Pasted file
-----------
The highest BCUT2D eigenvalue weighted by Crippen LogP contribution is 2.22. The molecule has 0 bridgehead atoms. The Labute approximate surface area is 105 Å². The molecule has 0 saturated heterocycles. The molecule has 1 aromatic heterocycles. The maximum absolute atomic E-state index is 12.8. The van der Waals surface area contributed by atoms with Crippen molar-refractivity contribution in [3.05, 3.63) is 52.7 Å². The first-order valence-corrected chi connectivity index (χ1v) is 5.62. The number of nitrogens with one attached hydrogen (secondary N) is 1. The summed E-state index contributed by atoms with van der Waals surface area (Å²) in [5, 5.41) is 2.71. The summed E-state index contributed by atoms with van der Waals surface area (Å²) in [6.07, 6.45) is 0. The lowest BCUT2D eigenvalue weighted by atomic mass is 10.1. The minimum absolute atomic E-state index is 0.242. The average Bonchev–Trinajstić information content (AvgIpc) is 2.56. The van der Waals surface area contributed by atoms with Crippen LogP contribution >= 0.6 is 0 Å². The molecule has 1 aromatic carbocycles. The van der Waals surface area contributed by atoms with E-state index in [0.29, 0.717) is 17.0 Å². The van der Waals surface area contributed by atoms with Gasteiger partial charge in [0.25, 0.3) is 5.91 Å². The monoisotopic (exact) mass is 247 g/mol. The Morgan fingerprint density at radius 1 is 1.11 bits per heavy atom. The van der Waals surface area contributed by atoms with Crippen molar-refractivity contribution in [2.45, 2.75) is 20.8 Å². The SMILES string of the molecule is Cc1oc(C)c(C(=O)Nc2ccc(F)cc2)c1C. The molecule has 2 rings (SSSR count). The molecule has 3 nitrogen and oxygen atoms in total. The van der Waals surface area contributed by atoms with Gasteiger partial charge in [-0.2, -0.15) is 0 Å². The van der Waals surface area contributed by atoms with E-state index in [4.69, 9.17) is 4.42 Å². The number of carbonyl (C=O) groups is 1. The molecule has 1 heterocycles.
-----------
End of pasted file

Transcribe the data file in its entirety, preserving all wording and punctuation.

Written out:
The highest BCUT2D eigenvalue weighted by Crippen LogP contribution is 2.22. The molecule has 0 bridgehead atoms. The Labute approximate surface area is 105 Å². The molecule has 0 saturated heterocycles. The molecule has 1 aromatic heterocycles. The maximum absolute atomic E-state index is 12.8. The van der Waals surface area contributed by atoms with Crippen molar-refractivity contribution in [3.05, 3.63) is 52.7 Å². The first-order valence-corrected chi connectivity index (χ1v) is 5.62. The number of nitrogens with one attached hydrogen (secondary N) is 1. The summed E-state index contributed by atoms with van der Waals surface area (Å²) in [5, 5.41) is 2.71. The summed E-state index contributed by atoms with van der Waals surface area (Å²) in [6.07, 6.45) is 0. The lowest BCUT2D eigenvalue weighted by atomic mass is 10.1. The minimum absolute atomic E-state index is 0.242. The average Bonchev–Trinajstić information content (AvgIpc) is 2.56. The van der Waals surface area contributed by atoms with Crippen LogP contribution >= 0.6 is 0 Å². The molecule has 1 aromatic carbocycles. The van der Waals surface area contributed by atoms with E-state index in [0.29, 0.717) is 17.0 Å². The van der Waals surface area contributed by atoms with Gasteiger partial charge in [0.25, 0.3) is 5.91 Å². The monoisotopic (exact) mass is 247 g/mol. The Morgan fingerprint density at radius 1 is 1.11 bits per heavy atom. The van der Waals surface area contributed by atoms with Crippen molar-refractivity contribution in [2.45, 2.75) is 20.8 Å². The SMILES string of the molecule is Cc1oc(C)c(C(=O)Nc2ccc(F)cc2)c1C. The molecule has 2 rings (SSSR count). The molecule has 3 nitrogen and oxygen atoms in total. The van der Waals surface area contributed by atoms with Gasteiger partial charge in [-0.2, -0.15) is 0 Å². The van der Waals surface area contributed by atoms with E-state index in [4.69, 9.17) is 4.42 Å². The number of carbonyl (C=O) groups is 1. The molecule has 1 heterocycles.